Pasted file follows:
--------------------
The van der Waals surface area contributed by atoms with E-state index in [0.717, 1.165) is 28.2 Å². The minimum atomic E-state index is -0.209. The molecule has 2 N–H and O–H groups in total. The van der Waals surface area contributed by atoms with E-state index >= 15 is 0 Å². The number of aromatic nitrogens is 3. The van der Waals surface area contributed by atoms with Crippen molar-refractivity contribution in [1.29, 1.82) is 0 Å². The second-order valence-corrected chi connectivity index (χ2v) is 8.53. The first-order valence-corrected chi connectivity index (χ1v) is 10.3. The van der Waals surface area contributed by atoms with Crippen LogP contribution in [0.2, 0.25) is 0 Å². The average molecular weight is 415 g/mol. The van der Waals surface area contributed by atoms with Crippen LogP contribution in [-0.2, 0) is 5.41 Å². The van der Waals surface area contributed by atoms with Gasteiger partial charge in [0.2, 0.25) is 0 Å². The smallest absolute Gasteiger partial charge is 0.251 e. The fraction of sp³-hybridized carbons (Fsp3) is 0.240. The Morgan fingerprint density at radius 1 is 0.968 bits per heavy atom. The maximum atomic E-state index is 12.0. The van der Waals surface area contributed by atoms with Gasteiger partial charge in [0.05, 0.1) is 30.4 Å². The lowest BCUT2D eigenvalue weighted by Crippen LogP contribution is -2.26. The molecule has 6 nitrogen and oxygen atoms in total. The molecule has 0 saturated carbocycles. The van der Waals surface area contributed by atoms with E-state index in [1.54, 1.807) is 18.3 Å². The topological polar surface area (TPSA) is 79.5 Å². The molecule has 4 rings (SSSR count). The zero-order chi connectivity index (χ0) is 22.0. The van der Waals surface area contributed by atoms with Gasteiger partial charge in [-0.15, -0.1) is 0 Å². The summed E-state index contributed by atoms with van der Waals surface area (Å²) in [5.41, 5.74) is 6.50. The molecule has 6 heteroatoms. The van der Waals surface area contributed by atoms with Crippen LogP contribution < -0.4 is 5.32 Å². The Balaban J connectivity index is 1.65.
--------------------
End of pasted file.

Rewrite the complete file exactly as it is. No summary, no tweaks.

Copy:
The van der Waals surface area contributed by atoms with E-state index in [0.717, 1.165) is 28.2 Å². The minimum atomic E-state index is -0.209. The molecule has 2 N–H and O–H groups in total. The van der Waals surface area contributed by atoms with E-state index >= 15 is 0 Å². The number of aromatic nitrogens is 3. The van der Waals surface area contributed by atoms with Crippen molar-refractivity contribution in [1.29, 1.82) is 0 Å². The second-order valence-corrected chi connectivity index (χ2v) is 8.53. The first-order valence-corrected chi connectivity index (χ1v) is 10.3. The van der Waals surface area contributed by atoms with Crippen LogP contribution in [0.2, 0.25) is 0 Å². The average molecular weight is 415 g/mol. The van der Waals surface area contributed by atoms with Crippen LogP contribution in [-0.2, 0) is 5.41 Å². The van der Waals surface area contributed by atoms with Gasteiger partial charge in [0.2, 0.25) is 0 Å². The smallest absolute Gasteiger partial charge is 0.251 e. The fraction of sp³-hybridized carbons (Fsp3) is 0.240. The Morgan fingerprint density at radius 1 is 0.968 bits per heavy atom. The maximum atomic E-state index is 12.0. The van der Waals surface area contributed by atoms with Gasteiger partial charge in [0.05, 0.1) is 30.4 Å². The lowest BCUT2D eigenvalue weighted by Crippen LogP contribution is -2.26. The molecule has 6 nitrogen and oxygen atoms in total. The molecule has 0 saturated carbocycles. The van der Waals surface area contributed by atoms with E-state index in [1.54, 1.807) is 18.3 Å². The topological polar surface area (TPSA) is 79.5 Å². The molecule has 4 rings (SSSR count). The zero-order chi connectivity index (χ0) is 22.0. The van der Waals surface area contributed by atoms with Gasteiger partial charge in [-0.15, -0.1) is 0 Å². The summed E-state index contributed by atoms with van der Waals surface area (Å²) in [5.41, 5.74) is 6.50. The molecule has 6 heteroatoms. The van der Waals surface area contributed by atoms with Crippen LogP contribution < -0.4 is 5.32 Å². The Balaban J connectivity index is 1.65.